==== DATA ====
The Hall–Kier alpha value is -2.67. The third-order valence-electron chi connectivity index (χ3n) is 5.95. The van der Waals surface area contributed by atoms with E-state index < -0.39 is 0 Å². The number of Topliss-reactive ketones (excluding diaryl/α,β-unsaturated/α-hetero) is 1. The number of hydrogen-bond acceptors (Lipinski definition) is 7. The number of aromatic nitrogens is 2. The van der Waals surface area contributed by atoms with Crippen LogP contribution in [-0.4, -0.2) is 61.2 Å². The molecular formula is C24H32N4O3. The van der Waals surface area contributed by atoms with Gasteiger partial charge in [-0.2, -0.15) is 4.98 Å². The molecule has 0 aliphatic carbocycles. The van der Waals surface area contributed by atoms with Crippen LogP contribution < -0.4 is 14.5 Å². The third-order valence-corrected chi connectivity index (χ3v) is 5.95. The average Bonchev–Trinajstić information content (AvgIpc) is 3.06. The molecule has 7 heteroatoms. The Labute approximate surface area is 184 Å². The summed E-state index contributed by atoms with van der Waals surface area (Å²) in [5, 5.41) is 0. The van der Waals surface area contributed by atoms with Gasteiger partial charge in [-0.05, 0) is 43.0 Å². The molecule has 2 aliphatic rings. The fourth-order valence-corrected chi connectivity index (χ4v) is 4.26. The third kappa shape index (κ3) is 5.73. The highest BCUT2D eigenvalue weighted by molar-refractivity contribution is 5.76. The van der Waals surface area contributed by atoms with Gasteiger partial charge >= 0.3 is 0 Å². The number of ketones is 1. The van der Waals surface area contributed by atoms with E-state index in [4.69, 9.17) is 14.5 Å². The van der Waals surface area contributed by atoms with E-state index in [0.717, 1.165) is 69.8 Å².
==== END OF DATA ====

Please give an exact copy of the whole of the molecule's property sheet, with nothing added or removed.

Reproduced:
The Hall–Kier alpha value is -2.67. The third-order valence-electron chi connectivity index (χ3n) is 5.95. The van der Waals surface area contributed by atoms with E-state index < -0.39 is 0 Å². The number of Topliss-reactive ketones (excluding diaryl/α,β-unsaturated/α-hetero) is 1. The number of hydrogen-bond acceptors (Lipinski definition) is 7. The number of aromatic nitrogens is 2. The van der Waals surface area contributed by atoms with Crippen LogP contribution in [-0.4, -0.2) is 61.2 Å². The molecular formula is C24H32N4O3. The van der Waals surface area contributed by atoms with Gasteiger partial charge in [-0.2, -0.15) is 4.98 Å². The molecule has 0 aliphatic carbocycles. The van der Waals surface area contributed by atoms with Crippen LogP contribution < -0.4 is 14.5 Å². The third-order valence-corrected chi connectivity index (χ3v) is 5.95. The average Bonchev–Trinajstić information content (AvgIpc) is 3.06. The molecule has 7 heteroatoms. The Labute approximate surface area is 184 Å². The summed E-state index contributed by atoms with van der Waals surface area (Å²) in [5, 5.41) is 0. The van der Waals surface area contributed by atoms with Gasteiger partial charge in [-0.05, 0) is 43.0 Å². The molecule has 2 aliphatic rings. The fourth-order valence-corrected chi connectivity index (χ4v) is 4.26. The third kappa shape index (κ3) is 5.73. The highest BCUT2D eigenvalue weighted by molar-refractivity contribution is 5.76. The van der Waals surface area contributed by atoms with Gasteiger partial charge >= 0.3 is 0 Å². The number of ketones is 1. The van der Waals surface area contributed by atoms with E-state index in [4.69, 9.17) is 14.5 Å². The van der Waals surface area contributed by atoms with E-state index in [0.717, 1.165) is 69.8 Å².